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NCLB Outrages

Report Says Education Officials Violated Rules

Ohanian Comment: I would point out that one of the first items I posted on this site--in June 2002--was an evaluation of the conflicts of interest of the Reading First panel members.

Gerald Bracey Comment:You will want to avail yourself of the Final Inspection Report on Reading First from the Office of the Inspector General. In places it reads like some B-Movie about corporate corruption:

"Beat the shit out of them in a way that will stand up to any level of legal and whole language apologist scrutiny. Hit them over and over with definitive evidence that they are not SBRR, never have been and never will be. They are trying to crash our party and we need to beat the shit out of them in front of all the other would-be party crashers who are standing on the front lawn waiting to see how we welcome these dirtbags." [I reinstalled the expletive deleted in the report].
This was an email from Chris Dougherty, the soon to be ex-director of Reading First to a Department of Education staffer who was reviewing some beginning reading programs that Doherty didn't like (he liked ones that put money in friends of the Bushes pockets). Before getting the RF plum, Doherty had spent 5 years failing to improve reading instruction in Baltimore. His schools would not have made AYP had it existed.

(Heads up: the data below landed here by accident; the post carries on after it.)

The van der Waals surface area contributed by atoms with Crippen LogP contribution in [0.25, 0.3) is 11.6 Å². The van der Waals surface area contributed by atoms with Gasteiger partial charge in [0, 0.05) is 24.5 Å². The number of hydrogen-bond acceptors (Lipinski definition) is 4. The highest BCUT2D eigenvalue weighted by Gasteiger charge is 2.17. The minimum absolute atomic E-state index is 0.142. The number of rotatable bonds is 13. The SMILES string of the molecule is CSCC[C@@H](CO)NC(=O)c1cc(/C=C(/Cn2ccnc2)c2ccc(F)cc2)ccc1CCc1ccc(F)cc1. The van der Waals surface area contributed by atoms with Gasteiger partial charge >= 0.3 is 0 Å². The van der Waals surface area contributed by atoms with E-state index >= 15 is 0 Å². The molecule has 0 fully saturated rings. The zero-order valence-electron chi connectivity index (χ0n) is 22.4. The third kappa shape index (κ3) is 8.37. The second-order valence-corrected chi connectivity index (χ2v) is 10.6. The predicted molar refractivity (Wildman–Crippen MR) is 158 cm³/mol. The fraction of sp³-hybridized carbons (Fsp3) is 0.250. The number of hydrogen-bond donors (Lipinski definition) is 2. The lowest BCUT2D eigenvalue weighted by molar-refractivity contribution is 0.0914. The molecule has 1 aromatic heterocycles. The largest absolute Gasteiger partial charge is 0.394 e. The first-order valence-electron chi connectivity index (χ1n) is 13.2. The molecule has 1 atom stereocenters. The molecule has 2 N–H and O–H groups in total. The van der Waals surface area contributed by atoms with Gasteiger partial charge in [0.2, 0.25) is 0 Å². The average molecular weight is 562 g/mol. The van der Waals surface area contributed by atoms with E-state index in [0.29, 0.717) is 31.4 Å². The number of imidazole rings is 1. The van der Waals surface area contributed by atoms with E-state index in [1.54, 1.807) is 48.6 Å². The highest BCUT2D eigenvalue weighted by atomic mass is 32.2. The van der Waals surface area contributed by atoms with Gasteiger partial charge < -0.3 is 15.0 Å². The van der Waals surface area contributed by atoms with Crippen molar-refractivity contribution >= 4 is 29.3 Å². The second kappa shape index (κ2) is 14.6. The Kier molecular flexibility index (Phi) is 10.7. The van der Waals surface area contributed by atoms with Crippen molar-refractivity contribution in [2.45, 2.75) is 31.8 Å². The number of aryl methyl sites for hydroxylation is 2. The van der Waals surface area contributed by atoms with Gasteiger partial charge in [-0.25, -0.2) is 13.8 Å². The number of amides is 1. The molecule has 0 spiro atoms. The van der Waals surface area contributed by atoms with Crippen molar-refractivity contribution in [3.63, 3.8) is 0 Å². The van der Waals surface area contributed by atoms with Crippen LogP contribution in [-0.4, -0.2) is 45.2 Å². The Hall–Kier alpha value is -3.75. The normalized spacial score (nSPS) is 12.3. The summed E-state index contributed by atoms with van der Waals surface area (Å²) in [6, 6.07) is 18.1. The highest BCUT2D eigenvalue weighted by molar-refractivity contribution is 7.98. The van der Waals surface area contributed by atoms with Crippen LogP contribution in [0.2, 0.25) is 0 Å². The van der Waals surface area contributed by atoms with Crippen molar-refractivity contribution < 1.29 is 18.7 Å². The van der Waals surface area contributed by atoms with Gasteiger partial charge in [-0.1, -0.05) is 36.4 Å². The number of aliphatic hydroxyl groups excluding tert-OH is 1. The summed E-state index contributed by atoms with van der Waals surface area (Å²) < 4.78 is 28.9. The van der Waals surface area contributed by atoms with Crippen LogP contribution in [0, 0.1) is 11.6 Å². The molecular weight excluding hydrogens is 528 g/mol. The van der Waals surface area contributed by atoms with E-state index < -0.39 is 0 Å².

Doherty sent the above email along to then-reading czar, Reid Lyon with a note: "Confidential FYI. Pardon in-house language I use with fellow team members and friends. Do you know--on the QT--if anyone has done any good review of the Wright Group to date? We have beaten Maine on Rigby and this is cut from the same cloth. We are proceeding, of course, but if you knew of a good piece of work dissecting the Wright Group's stuff, it could further strengthen our hand." By "beaten Maine" Doherty meant that they had gotten Maine to change its Reading First program AFTER the award had been made. Lyon replied, "I like your style."

Later Doherty wrote to Lyon
"As you may remember, RF got Maine to UNDO its already-made decision to have Rigby be one of their two approved core programs (Ha, ha--Rigby as a CORE program? When pigs fly!) We also as you may recall got NJ to stop its districts from using Rigby (and the Wright Group, btw) and are doing the same in Mississippi. This is for your FYI as I think this program-bashing is best done off or under the major radar screens."